Good Repair Procedures, Part 4

The typical repair procedure is based on the manufacturer's manual or training class. Its focus is on how to fix a given problem with the equipment. That's essential information, but:

  1. It's often too detailed for use by a trained technician in the field, and
  2. It doesn't start at the beginning.

You solve for first issue by providing the necessary sequential steps in a distilled version. For example, don't provide three pages detailing how to remove a particular assembly. Write a step that says, "Remove X assembly."

Write your repair procedures to ensure the repair technician doesn't leave out an important step, not as a substitute for training. When faced with too thick a procedure during a repair, techs are highly motivated to simply ignore it.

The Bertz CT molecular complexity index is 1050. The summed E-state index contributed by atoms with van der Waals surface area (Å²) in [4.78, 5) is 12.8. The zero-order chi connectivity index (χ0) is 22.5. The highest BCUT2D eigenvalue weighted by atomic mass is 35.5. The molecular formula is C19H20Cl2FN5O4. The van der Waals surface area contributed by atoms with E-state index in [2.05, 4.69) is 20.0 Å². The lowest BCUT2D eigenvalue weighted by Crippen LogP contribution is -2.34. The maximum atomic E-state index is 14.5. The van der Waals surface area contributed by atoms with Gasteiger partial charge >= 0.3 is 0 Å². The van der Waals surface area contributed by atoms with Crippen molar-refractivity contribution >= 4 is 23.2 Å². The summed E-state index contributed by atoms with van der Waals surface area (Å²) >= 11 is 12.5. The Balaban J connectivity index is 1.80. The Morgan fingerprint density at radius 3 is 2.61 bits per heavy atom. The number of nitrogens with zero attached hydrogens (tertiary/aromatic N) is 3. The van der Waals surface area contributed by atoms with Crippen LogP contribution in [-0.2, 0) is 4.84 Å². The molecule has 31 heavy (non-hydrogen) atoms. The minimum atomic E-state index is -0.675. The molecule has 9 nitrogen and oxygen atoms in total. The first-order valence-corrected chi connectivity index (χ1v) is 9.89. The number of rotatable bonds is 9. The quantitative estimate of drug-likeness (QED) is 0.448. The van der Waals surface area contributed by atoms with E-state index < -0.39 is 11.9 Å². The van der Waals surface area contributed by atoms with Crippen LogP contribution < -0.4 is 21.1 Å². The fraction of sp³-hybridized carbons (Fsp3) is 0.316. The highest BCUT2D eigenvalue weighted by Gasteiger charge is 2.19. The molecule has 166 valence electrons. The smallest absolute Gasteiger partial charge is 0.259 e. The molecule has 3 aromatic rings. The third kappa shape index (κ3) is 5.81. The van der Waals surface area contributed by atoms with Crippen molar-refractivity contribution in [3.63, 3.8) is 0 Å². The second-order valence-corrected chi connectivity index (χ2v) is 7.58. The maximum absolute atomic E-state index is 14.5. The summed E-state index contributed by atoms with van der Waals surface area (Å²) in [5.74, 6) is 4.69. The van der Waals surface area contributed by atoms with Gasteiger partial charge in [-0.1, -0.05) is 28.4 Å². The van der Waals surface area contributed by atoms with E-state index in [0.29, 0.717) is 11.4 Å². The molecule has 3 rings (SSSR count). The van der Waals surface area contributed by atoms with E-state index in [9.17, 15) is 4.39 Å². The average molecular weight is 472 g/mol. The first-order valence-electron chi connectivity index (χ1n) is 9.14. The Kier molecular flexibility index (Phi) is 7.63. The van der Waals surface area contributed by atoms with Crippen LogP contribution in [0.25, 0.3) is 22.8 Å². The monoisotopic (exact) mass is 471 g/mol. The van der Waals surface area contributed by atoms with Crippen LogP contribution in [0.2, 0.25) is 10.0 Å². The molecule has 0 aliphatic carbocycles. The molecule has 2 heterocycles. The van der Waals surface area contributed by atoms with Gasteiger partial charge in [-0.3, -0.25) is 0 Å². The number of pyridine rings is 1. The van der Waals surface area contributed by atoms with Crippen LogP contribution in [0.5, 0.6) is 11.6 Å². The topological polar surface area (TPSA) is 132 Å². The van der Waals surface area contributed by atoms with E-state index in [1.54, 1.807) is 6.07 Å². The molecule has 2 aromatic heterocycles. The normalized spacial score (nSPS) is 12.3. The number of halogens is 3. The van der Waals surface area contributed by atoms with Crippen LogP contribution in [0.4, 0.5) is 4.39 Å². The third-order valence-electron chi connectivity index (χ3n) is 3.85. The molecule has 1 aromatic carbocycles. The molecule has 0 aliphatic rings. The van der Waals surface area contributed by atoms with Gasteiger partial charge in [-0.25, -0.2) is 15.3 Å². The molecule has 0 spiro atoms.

What if the tech doesn't know how to remove the assembly? Where appropriate, provide references to relevant support documents and/or videos. Videos work especially well if techs can access them from their mobile devices.

The second issue is a problem because before you can change out parts or do much else, you need to stop the equipment. Afterwards, you probably need to a test run. The tech needs operational instructions unless an operator is available for this purpose.

Hide comments

Comments

  • Allowed HTML tags: <em> <strong> <blockquote> <br> <p>

Plain text

  • No HTML tags allowed.
  • Web page addresses and e-mail addresses turn into links automatically.
  • Lines and paragraphs break automatically.
Publish